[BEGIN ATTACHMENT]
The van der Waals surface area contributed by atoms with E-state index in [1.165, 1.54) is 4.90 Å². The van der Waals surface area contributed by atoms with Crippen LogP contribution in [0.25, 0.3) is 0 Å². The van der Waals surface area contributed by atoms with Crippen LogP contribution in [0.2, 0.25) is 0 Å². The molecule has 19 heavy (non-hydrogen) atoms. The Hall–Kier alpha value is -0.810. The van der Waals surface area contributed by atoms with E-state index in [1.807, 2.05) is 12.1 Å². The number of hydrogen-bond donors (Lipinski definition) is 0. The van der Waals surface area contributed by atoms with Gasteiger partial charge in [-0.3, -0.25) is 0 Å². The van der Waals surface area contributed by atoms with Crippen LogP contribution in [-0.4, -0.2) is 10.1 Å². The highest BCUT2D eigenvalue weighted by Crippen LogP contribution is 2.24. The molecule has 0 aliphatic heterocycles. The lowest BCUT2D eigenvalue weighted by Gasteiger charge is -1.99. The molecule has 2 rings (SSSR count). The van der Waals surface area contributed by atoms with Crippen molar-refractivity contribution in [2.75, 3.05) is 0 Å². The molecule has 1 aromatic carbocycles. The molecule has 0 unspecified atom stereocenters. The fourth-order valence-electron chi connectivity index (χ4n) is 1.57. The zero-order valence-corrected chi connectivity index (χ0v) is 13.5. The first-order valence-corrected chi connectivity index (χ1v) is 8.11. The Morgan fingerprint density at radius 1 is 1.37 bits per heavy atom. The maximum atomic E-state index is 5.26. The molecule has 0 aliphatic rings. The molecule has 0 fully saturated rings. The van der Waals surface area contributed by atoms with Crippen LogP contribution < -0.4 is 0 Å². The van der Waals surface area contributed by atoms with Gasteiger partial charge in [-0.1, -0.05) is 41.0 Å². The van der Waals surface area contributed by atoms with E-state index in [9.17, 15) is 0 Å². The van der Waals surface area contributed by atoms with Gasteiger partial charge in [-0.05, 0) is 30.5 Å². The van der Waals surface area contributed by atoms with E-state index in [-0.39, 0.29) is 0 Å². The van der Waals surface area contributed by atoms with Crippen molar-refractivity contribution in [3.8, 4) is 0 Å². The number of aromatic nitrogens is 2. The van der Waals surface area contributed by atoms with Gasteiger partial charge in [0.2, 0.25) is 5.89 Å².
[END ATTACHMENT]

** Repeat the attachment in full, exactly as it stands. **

The van der Waals surface area contributed by atoms with E-state index in [1.165, 1.54) is 4.90 Å². The van der Waals surface area contributed by atoms with Crippen LogP contribution in [0.25, 0.3) is 0 Å². The van der Waals surface area contributed by atoms with Crippen LogP contribution in [0.2, 0.25) is 0 Å². The molecule has 19 heavy (non-hydrogen) atoms. The Hall–Kier alpha value is -0.810. The van der Waals surface area contributed by atoms with E-state index in [1.807, 2.05) is 12.1 Å². The number of hydrogen-bond donors (Lipinski definition) is 0. The van der Waals surface area contributed by atoms with Gasteiger partial charge in [-0.3, -0.25) is 0 Å². The van der Waals surface area contributed by atoms with Crippen LogP contribution in [-0.4, -0.2) is 10.1 Å². The highest BCUT2D eigenvalue weighted by Crippen LogP contribution is 2.24. The molecule has 0 aliphatic heterocycles. The lowest BCUT2D eigenvalue weighted by Gasteiger charge is -1.99. The molecule has 2 rings (SSSR count). The van der Waals surface area contributed by atoms with Crippen molar-refractivity contribution in [2.75, 3.05) is 0 Å². The molecule has 1 aromatic carbocycles. The molecule has 0 unspecified atom stereocenters. The fourth-order valence-electron chi connectivity index (χ4n) is 1.57. The zero-order valence-corrected chi connectivity index (χ0v) is 13.5. The first-order valence-corrected chi connectivity index (χ1v) is 8.11. The Morgan fingerprint density at radius 1 is 1.37 bits per heavy atom. The maximum atomic E-state index is 5.26. The molecule has 0 aliphatic rings. The molecule has 0 fully saturated rings. The van der Waals surface area contributed by atoms with Crippen LogP contribution < -0.4 is 0 Å². The van der Waals surface area contributed by atoms with Gasteiger partial charge in [-0.1, -0.05) is 41.0 Å². The van der Waals surface area contributed by atoms with E-state index in [9.17, 15) is 0 Å². The van der Waals surface area contributed by atoms with Gasteiger partial charge in [-0.05, 0) is 30.5 Å². The van der Waals surface area contributed by atoms with E-state index in [-0.39, 0.29) is 0 Å². The van der Waals surface area contributed by atoms with Crippen molar-refractivity contribution in [3.8, 4) is 0 Å². The number of aromatic nitrogens is 2. The van der Waals surface area contributed by atoms with Gasteiger partial charge in [0.2, 0.25) is 5.89 Å².